287 F.2d 701: Z. A. Adams and Jean Adams, Appellants, v. United States of America, Appellee
United States Court of Appeals Fifth Circuit. - 287 F.2d 701
March 7, 1961
Joe J. Harrell and Jones & Harrell, Pensacola, Fla., for appellants.
Wilfred C. Varn, U. S. Atty., Tallahassee, Fla., for appellee.
Before TUTTLE, Chief Judge, and JONES and BROWN, Circuit Judges.
JOHN R. BROWN, Circuit Judge.
This appeal raises the question whether a prior acquittal of a substantive charge insulates the defendant against a conviction for perjury committed on that trial.
Appellants, Z. A. and Jean Adams, husband and wife, were convicted of giving perjured testimony and suborning the perjury of others during an April 1958 trial of Z. A. on the charge of transporting and possessing moonshine whiskey. 26 U.S.C.A. §§ 5008(b) (1), 5642. The 1958 prosecution resulted in a mistrial from a hung jury. Shortly thereafter this perjury indictment was returned charging each with two counts of perjury, and together with two counts of suborning perjury. In January 1959 Z. A. was again tried on the moonshine charge. This time he was acquitted. The following December the trial of both Z. A. and Jean was held on the perjury indictment resulting in their conviction on all counts. It is this conviction which is here under consideration.1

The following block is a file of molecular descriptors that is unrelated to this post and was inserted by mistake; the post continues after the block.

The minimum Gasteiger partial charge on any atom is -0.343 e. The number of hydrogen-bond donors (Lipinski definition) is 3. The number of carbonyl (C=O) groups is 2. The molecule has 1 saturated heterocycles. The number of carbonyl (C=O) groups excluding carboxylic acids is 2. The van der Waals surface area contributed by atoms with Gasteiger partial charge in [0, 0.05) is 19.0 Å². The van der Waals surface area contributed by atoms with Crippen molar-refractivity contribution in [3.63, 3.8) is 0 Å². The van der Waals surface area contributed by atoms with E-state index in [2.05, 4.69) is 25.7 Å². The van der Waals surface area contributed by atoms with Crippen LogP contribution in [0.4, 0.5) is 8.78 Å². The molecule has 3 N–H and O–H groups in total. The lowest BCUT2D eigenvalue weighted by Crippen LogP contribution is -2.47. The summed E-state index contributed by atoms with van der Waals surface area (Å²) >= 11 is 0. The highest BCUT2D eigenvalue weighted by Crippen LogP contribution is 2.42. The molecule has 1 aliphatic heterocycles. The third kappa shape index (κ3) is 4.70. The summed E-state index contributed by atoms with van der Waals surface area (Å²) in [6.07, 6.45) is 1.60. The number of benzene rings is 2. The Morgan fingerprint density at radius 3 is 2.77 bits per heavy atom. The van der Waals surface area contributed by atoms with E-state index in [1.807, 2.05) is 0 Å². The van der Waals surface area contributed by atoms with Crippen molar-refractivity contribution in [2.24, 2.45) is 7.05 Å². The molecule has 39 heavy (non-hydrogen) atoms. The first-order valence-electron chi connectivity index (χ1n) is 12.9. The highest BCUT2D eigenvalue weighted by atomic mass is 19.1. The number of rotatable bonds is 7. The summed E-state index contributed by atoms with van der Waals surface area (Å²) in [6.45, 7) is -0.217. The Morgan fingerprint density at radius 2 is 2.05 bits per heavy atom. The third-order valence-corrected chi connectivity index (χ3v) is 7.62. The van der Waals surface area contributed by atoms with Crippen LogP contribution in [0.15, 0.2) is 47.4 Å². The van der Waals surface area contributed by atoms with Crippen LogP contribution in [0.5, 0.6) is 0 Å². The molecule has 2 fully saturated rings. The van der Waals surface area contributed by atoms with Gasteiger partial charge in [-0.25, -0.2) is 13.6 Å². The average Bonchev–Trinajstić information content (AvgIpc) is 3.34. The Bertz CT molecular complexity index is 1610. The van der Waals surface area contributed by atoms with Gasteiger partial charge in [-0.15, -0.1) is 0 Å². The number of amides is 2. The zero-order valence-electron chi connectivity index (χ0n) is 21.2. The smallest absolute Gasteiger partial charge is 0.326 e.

The perjury charges center around an alibi offered by Z. A. Adams in the first moonshine trial. He testified, as did his wife and several other witnesses, that he was at a birthday party in Georgia on the night the offense occurred.2 If true, he could not have been in a car which was stopped on the same night by police officers at a far distant place in Florida. To substantiate this alibi both Z. A. and Jean testified that on their way home from the party they picked up George Adams (no kin) leaving a nearby night school and gave him a ride to his home.3 As stated this prosecution resulted in a mistrial.
The January 1959 moonshine trial followed. Again the alibi issue was raised and substantially the same evidence was presented to establish it, with one major exception. Mr. and Mrs. Ezell — the party givers — the two main supporting witnesses for the alibi during the first trial, see note 2, supra, reversed their testimony by denying the presence of either of the Appellants at their party. Called as witnesses by the Government they testified that their testimony on the first moonshine trial, now acknowledged to have been false, had been solicited by Z. A. and Jean. There was repeated, however, testimony of other eye witnesses to support the party alibi. There was also a slight variance as to George Adams. Z. A. and Jean testified, as in the prior proceedings, that George Adams had been given a ride home on the night in question. George, however, did not testify at all. At the conclusion of all the evidence the jury returned a verdict of not guilty.4